My favorite decade was the eighties, of course! The fashions, the music, the TV shows – what wasn’t great about the eighties?
Okay, I could have lived without seeing Don Johnson’s rumpled white suits and bare ankles. And George Michael’s suntanned lips were pretty creepy. And I could seriously contemplate self-harm if I ever have to watch a Toni Basil video again. But we also got MTV, Max Headroom and REM. The eighties gave us Moonlighting and launched Bruce Willis on an unsuspecting TV audience. The eighties gave us leg warmers and pegged jeans and slouch boots. Slouch boots! Who didn’t feel gorgeous in slouch boots?
I wore earrings in the eighties that could have doubled as fishing lures. Seven earrings up the left side, one super-long dangler on the right. A big gold hoop with a spare key dangling from it. The true question of the eighties is how on earth I managed to come through both earlobes intact.
And the colors. Jewel tones and bright geometric prints. Socks that matched the collar that matched the ginormous earrings that matched the bejeweled hairclip. Color-coordinated matchy-matchy outfits that worked perfectly for someone with my fashion-impaired sensibility. It was so easy to put an outfit together, like Garanimals for grown-ups. I wore royal blues and vibrant reds and shades of fuschia that could be seen from outer space.
But my love for the eighties isn’t just about the fashions and the music. It’s more personal than that. The 1980’s were the decade when my life really started.
I started and finished high school in the eighties. Started college, but didn’t finish. I got my first real job, left home, got an apartment. Lost my first job. Hated the apartment and moved into my sister’s basement, got a better job.
I lost my Aunt Ida and my mother and my grandmother in the eighties.
I sold my first article in the eighties, to a now-defunct magazine called “Amazing Heroes.”
I became an aunt in the eighties. That moment is still right up there as a close second or third behind becoming a mother (a nineties event, not part of today’s post). Some of the most wonderful people in my life were my aunts; I still find it hard to believe that I have been lucky enough to be an aunt to eight little people. Not so little, actually; only one is still shorter than I am, and I expect him to pass me in about three years.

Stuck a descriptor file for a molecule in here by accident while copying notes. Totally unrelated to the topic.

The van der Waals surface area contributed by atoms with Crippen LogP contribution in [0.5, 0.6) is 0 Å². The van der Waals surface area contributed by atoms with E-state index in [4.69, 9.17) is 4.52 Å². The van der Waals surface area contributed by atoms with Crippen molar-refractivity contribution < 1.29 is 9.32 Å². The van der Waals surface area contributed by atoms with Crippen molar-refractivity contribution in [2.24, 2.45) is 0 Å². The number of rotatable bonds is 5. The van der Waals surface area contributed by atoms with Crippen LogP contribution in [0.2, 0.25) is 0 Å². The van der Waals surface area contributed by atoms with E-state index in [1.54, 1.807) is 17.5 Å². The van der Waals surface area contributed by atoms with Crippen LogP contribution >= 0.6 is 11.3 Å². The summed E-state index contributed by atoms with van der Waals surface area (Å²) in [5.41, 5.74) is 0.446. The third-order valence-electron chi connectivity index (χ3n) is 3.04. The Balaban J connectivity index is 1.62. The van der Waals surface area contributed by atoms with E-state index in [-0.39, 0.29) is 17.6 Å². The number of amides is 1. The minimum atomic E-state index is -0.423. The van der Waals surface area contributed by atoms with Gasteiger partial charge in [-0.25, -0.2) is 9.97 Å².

And only three of them were born in the eighties, but I’m the kind of aunt who can never brag about just one niece or nephew.
We make fun of the fashions of the eighties now, but the truth was that I felt beautiful then. Maybe it was because I spent my late teens and early twenties during that decade, and most women begin to recognize their own beauty at that age.
The big, big hair was perfect for me. Even now, I still have enough hair on my head for a small village. I wore it long and spiral-permed and pulled it back with scrunchies and bow-shaped barrettes. And don’t forget the banana clips! Oh, the banana clips! Decorated with faux pearls and rhinestones and enough flash and sparkle to blind anyone in a ten-mile radius.
I only stopped wearing a banana clip when I realized LeVar Burton wore one every week as a visor on Star Trek: The Next Generation.
Make up in the eighties was totally awesome. Anybody remember the blue mascara? Paired with blue eyeliner, it made my small, close-set eyes actually look big for once. And the lip gloss. Bonnie Bell Raspberry Lip Smacker was my go-to flavor. Glosses and roll-ons with fruit-flavored glitter and sparkle that glistened like drool on a teething six-month old.
My sister referred to that look as “Cum-Lips.” I didn’t understand that in the early eighties, but I caught on somewhere around 1987. Yes, I was a late bloomer.
My sixteen year-old recently had to dress up for “Eighties Day” for her school’s spirit week. I wanted to coach her in how to peg her jeans and do her make-up, but she seemed to figure it out just fine. I wish she would have let me give her “Mall Bangs,” though. They would have made the outfit.